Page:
The article was entered into the U.S. Senate archives as Senate Document 264, 74th Congress, 1936. Of course, it went nowhere. Big Ag flourished with the “Green Revolution” in the mid-1940s, and things only got worse until the organic food movement accelerated after the 1960s.

Minerals are even more important than vitamins. For example, most Americans are magnesium deficient, yet magnesium is involved in over 300 cellular metabolic processes. And vitamins don’t perform as well without minerals.

There are macrominerals, measured in milligrams, and trace minerals, measured in micrograms. Both types are essential, because the body doesn’t manufacture them. They should be taken from food, but most food coming from depleted top soils are lacking. So mineral supplements are necessary.

Just what types of mineral supplements are most effective is covered very well by the iconoclastic chiropractor Dr. Tim Shea of the Doctor Within.

Latest Studies Show that Glyphosate Causes Gluten Intolerance

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The incidence of gluten intolerance, celiac disease and other health problems linked to the consumption of wheat and gluten are on the rise world wide and seem to be reaching epidemic proportions. But while wheat, and more specifically gluten, have traditionally been blamed for this modern epidemic, new evidence points to glyphosate, the active ingredient in Monsanto’s Roundup herbicide, as being a probable cause or contributor to this rapidly increasing health crisis.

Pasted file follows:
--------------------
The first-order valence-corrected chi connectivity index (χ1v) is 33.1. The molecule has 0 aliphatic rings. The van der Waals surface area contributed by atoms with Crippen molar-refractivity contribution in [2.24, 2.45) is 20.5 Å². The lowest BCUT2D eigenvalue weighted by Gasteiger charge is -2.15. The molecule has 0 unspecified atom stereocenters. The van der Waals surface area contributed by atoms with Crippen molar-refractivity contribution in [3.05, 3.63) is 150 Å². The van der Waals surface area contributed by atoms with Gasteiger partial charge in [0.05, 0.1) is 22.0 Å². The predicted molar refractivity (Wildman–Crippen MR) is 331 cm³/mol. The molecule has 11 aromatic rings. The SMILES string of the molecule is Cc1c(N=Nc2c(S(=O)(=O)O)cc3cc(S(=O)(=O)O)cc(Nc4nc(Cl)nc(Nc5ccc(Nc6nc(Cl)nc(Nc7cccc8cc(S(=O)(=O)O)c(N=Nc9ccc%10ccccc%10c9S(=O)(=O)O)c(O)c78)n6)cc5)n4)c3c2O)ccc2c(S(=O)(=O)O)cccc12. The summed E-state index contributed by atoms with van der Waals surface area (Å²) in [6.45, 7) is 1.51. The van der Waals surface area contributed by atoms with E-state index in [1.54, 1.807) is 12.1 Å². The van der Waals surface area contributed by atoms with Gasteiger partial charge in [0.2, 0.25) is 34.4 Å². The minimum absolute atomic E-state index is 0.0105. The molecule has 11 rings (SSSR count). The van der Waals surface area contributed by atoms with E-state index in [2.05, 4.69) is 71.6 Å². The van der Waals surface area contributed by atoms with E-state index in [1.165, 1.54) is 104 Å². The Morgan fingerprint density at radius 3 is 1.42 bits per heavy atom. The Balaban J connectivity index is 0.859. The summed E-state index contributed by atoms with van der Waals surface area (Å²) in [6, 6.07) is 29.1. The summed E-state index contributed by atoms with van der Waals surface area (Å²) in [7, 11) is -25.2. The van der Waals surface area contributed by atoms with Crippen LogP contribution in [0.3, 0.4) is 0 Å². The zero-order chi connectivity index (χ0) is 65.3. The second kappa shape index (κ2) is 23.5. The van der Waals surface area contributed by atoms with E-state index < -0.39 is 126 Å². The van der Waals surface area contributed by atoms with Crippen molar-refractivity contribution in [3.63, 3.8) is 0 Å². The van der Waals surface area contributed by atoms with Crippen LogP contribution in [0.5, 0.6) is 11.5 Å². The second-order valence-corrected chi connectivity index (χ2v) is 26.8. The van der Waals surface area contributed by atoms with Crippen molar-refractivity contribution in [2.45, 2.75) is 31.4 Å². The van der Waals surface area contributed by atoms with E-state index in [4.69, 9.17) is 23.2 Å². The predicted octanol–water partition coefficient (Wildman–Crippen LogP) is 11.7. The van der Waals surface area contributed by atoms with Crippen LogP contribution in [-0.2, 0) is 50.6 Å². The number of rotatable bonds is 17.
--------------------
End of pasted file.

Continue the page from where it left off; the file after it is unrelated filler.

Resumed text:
It would seem that in recent times gluten has been blamed for more and more chronic health problems. In fact it’s got to the point where gluten has commonly become the first suspect when trying to resolve many health issues and removing it from the diet often helps.

But the question is why? Why after thousands of years of eating wheat, are humans suddenly becoming intolerant to it? Why is it causing all these diseases and health problems that used to be rare or non-existent?